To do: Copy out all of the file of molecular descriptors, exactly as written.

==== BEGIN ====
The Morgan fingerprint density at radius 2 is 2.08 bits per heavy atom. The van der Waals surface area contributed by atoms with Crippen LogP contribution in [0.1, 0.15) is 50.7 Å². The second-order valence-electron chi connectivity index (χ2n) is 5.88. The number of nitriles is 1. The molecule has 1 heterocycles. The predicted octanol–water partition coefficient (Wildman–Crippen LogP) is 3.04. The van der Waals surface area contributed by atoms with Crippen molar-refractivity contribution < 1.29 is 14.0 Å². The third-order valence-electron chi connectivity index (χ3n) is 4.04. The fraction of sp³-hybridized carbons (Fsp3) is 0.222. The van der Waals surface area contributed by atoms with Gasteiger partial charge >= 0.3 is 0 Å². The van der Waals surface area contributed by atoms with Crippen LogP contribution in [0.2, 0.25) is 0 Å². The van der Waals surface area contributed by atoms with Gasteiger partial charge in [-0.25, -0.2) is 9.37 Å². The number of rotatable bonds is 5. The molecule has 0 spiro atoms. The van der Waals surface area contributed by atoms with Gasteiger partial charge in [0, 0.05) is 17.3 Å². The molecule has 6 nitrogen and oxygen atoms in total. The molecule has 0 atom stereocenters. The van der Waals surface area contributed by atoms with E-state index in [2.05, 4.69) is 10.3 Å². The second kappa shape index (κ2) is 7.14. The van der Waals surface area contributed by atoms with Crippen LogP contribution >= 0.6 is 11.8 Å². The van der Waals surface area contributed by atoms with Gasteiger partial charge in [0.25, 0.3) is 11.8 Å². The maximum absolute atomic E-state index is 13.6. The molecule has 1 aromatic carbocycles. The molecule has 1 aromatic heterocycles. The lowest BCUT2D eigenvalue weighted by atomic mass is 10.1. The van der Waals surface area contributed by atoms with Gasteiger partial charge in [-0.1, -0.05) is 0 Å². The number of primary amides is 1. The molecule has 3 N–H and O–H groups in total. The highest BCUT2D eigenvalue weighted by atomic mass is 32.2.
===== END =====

The Morgan fingerprint density at radius 2 is 2.08 bits per heavy atom. The van der Waals surface area contributed by atoms with Crippen LogP contribution in [0.1, 0.15) is 50.7 Å². The second-order valence-electron chi connectivity index (χ2n) is 5.88. The number of nitriles is 1. The molecule has 1 heterocycles. The predicted octanol–water partition coefficient (Wildman–Crippen LogP) is 3.04. The van der Waals surface area contributed by atoms with Crippen molar-refractivity contribution < 1.29 is 14.0 Å². The third-order valence-electron chi connectivity index (χ3n) is 4.04. The fraction of sp³-hybridized carbons (Fsp3) is 0.222. The van der Waals surface area contributed by atoms with Gasteiger partial charge >= 0.3 is 0 Å². The van der Waals surface area contributed by atoms with Crippen LogP contribution in [0.2, 0.25) is 0 Å². The van der Waals surface area contributed by atoms with Gasteiger partial charge in [-0.25, -0.2) is 9.37 Å². The number of rotatable bonds is 5. The molecule has 0 spiro atoms. The van der Waals surface area contributed by atoms with Gasteiger partial charge in [0, 0.05) is 17.3 Å². The molecule has 6 nitrogen and oxygen atoms in total. The molecule has 0 atom stereocenters. The van der Waals surface area contributed by atoms with E-state index in [2.05, 4.69) is 10.3 Å². The second kappa shape index (κ2) is 7.14. The van der Waals surface area contributed by atoms with Crippen LogP contribution >= 0.6 is 11.8 Å². The van der Waals surface area contributed by atoms with Gasteiger partial charge in [0.25, 0.3) is 11.8 Å². The maximum absolute atomic E-state index is 13.6. The molecule has 1 aromatic carbocycles. The molecule has 1 aromatic heterocycles. The lowest BCUT2D eigenvalue weighted by atomic mass is 10.1. The van der Waals surface area contributed by atoms with Gasteiger partial charge in [-0.1, -0.05) is 0 Å². The number of primary amides is 1. The molecule has 3 N–H and O–H groups in total. The highest BCUT2D eigenvalue weighted by atomic mass is 32.2.